Why We Need to Take a Stand for Our Privacy

Why We Need to Take a Stand for Our Privacy

Over the weekend, I posted this status update on my Facebook profile.

Every day it seems I read a new privacy concern regarding Facebook.

From the Messenger App recording audio and video without your knowledge, to Facebook always resetting your Privacy settings to the default Public setting whenever an update goes through, to people appearing in Sponsored Ads without permission – it’s becoming equally tiring and concerning.

While I get the “You’re the product if you don’t pay” argument, I would counter with, “Yes, but product by its nature has a shelf life.” I’m thinking my shelf life with Facebook is coming close to its end.

I get the irony that, as a marketer who works with social data tools, I need peoples’ data to help make decisions. But that should be opt-in permissive data – freely available by that person’s decision, and not available through some questionable data sharing practice based on hoped-for ignorance by the users of that medium.

A lot of thinking to be had in the next few days – but the way it stands at the moment, Facebook doesn’t deserve the loyalty of its users (including me) that made it what it is, when the privacy of these same users is not something Facebook is too bothered with, regardless of their protestations.

As it turns out, I didn’t wait the few days I was planning on doing the thinking around my use of Facebook. Instead, I simply deleted my account for the simple reason that, at some point, we need to take a stand for our privacy.

We’re Better Than This

It’s been almost seven years since I opened my Facebook account. In that time, I’ve shared a lot of data about me personally, and recently my growing family. I’ve also allowed access to my data when certain third-party apps have requested them (though I did stop short at allowing access to my friends’ data).

I’ve tried to counter my growing concerns about the way Facebook uses and abuses the data we give them with varying degrees of justification.

  • It’s a free product so what right do we have to complain or question?
  • It’s only data that can be found elsewhere.
  • It’s only to allow ads in our streams, and we can always ignore these.

These, and arguments like them, have kept me logging into the world’s biggest network and continue to share data and, little by little, strip away any remaining privacy, imagined or otherwise.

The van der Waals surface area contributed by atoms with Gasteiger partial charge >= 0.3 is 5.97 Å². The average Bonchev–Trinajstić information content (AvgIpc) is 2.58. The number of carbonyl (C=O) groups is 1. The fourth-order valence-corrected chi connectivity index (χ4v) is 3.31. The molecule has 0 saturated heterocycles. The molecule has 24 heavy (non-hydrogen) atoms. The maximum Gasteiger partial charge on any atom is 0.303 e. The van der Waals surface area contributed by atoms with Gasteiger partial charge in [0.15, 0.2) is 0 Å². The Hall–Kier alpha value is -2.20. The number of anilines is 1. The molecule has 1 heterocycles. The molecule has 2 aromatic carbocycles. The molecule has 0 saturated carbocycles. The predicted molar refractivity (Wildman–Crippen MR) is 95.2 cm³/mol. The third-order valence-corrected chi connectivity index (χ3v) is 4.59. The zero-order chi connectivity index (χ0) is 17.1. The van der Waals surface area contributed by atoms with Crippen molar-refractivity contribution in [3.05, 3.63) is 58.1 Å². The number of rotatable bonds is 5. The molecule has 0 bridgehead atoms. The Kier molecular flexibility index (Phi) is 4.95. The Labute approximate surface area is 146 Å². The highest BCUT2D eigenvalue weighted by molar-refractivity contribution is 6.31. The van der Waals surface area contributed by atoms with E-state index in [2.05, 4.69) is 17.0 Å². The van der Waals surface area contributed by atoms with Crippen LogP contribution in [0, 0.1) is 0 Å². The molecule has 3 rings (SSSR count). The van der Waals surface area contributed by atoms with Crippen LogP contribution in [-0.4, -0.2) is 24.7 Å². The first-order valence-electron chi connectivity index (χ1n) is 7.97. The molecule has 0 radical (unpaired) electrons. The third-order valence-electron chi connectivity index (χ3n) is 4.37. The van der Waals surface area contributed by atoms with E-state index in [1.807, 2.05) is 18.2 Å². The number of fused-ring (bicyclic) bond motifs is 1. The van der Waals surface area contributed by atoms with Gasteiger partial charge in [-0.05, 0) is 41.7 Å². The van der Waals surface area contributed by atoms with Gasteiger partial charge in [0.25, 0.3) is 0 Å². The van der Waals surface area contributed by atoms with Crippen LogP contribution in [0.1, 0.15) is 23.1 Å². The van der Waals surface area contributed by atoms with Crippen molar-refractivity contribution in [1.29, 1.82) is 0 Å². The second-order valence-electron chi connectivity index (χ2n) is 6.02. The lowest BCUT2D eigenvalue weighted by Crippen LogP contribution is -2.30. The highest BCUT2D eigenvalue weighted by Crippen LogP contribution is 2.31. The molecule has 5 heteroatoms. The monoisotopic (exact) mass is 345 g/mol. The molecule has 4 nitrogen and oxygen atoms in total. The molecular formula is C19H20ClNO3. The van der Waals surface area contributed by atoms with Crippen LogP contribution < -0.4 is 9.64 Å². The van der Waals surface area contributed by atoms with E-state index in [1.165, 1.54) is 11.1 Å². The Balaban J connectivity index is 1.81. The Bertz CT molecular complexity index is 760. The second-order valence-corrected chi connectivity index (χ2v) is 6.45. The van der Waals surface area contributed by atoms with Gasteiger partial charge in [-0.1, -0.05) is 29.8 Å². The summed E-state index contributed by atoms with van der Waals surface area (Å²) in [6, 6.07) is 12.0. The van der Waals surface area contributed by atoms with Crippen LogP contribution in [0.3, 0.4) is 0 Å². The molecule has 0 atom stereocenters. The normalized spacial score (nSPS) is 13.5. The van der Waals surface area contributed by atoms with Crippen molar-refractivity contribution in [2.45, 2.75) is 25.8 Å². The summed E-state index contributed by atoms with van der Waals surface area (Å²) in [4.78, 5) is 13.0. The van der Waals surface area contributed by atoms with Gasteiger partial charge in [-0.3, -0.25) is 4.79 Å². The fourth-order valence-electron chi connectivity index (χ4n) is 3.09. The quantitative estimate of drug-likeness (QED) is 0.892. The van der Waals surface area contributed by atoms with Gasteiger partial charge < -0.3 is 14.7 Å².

Until the weekend.

Because this weekend all the doubts, all the growing concerns, all the facts that were staring me in the face came to a head, and enough was enough. This weekend, the mindset changed from “We simply put up with this” to “We’re better than this.”

We May Be The Product, But Every Product Has a Shelf Life

As I mention earlier in this post, I understand the irony of a marketer who uses social media data as a key part of strategic planning complaining about Facebook privacy. Pot, kettle, black, right?

And maybe it is. Then again, maybe it’s a sign of how questionable Facebook is in its approach that a marketer who needs certain Facebook data is taking a stand against the very data Facebook serves up – because it can’t be guaranteed that Facebook users have actually offered up that data.

Using the popular Facebook Messenger app I referred to earlier, did you know its Terms and Conditions Permissions include this specific language?

  • Allows the app to call phone numbers without your intervention. This may result in unexpected charges or calls. Malicious apps may cost you money by making calls without your confirmation.
  • Allows the app to send SMS messages. This may result in unexpected charges. Malicious apps may cost you money by sending messages without your confirmation.
  • Allows the app to record audio with microphone. This permission allows the app to record audio at any time without your confirmation.
  • Allows the app to take pictures and videos with the camera. This permission allows the app to use the camera at any time without your confirmation.

As a digitally-savvy user of social media, that language scares the hell out of me. Now, imagine how many users that don’t care about this little social media bubble we inhabit know about these settings?

Facebook Messenger app privacy